Cert 15 92mins Stars 4
Take a good long look behind cinema’s most famous shower curtain, with this revealing documentary.
Alfred Hitchcock’s horror masterpiece Psycho terrified the world in 1960 when Janet Leigh’s felon was stabbed to death in the Bates motel. The audience at the time had never experienced a movie moment like it.
Accompanied by its famous screeching score by Bernard Herrmann, the iconic and hugely influential shower scene lasts barely three minutes, yet is composed of a painstaking 78 camera set-ups edited together in a ferocious 52 editing cuts.
With seven days of filming required to complete, it took twice as long as anticipated. This forensic examination deconstructs the astonishing technical expertise and planning involved and touches on writing, casting, acting, shooting, editing and sound effects involved.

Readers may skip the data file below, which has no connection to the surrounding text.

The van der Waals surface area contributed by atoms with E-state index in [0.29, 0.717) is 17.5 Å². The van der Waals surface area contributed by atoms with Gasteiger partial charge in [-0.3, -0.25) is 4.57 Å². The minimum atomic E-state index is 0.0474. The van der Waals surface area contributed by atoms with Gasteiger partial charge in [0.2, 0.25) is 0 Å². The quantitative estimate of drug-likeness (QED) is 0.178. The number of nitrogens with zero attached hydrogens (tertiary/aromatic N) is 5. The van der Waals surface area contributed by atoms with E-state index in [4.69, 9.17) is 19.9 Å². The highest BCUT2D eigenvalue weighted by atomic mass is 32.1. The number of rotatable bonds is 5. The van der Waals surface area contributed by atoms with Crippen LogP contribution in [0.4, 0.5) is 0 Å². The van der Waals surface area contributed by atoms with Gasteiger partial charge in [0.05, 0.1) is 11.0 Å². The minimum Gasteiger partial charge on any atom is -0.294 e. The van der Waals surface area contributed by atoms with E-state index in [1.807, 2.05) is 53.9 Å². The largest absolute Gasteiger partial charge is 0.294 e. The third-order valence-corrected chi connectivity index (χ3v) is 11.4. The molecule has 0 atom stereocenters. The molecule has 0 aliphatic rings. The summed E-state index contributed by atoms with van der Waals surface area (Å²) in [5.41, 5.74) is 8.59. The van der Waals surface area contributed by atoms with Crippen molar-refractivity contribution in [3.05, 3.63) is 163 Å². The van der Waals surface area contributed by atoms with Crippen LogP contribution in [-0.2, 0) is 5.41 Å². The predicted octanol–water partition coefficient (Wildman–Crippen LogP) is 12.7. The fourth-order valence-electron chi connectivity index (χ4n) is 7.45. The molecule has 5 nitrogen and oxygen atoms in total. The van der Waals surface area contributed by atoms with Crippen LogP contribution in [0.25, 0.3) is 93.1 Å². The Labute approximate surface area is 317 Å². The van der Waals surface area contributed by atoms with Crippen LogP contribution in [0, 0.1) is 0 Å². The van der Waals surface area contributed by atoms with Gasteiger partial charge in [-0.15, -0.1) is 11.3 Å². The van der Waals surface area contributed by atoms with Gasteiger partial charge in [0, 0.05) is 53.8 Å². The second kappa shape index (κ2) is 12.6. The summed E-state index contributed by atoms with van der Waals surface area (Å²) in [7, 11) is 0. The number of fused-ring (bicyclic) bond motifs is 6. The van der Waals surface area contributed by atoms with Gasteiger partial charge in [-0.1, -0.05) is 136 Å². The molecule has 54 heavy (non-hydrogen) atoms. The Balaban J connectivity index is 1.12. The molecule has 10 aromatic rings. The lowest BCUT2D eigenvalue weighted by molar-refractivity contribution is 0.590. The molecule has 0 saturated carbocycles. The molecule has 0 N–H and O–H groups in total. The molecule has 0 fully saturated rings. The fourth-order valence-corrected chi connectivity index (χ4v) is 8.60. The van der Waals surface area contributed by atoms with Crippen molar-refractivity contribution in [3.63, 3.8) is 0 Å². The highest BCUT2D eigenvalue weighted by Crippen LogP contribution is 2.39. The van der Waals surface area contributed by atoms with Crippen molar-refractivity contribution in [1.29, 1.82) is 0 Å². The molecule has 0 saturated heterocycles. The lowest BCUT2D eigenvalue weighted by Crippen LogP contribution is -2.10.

Alongside much detailed research, interviewees such as Edward Scissorhands composer Danny Elfman and American Psycho writer, Bret Easton Ellis provide enthusiastic insight.
Cinema addicts, Hitchcock fans and film students will die for it.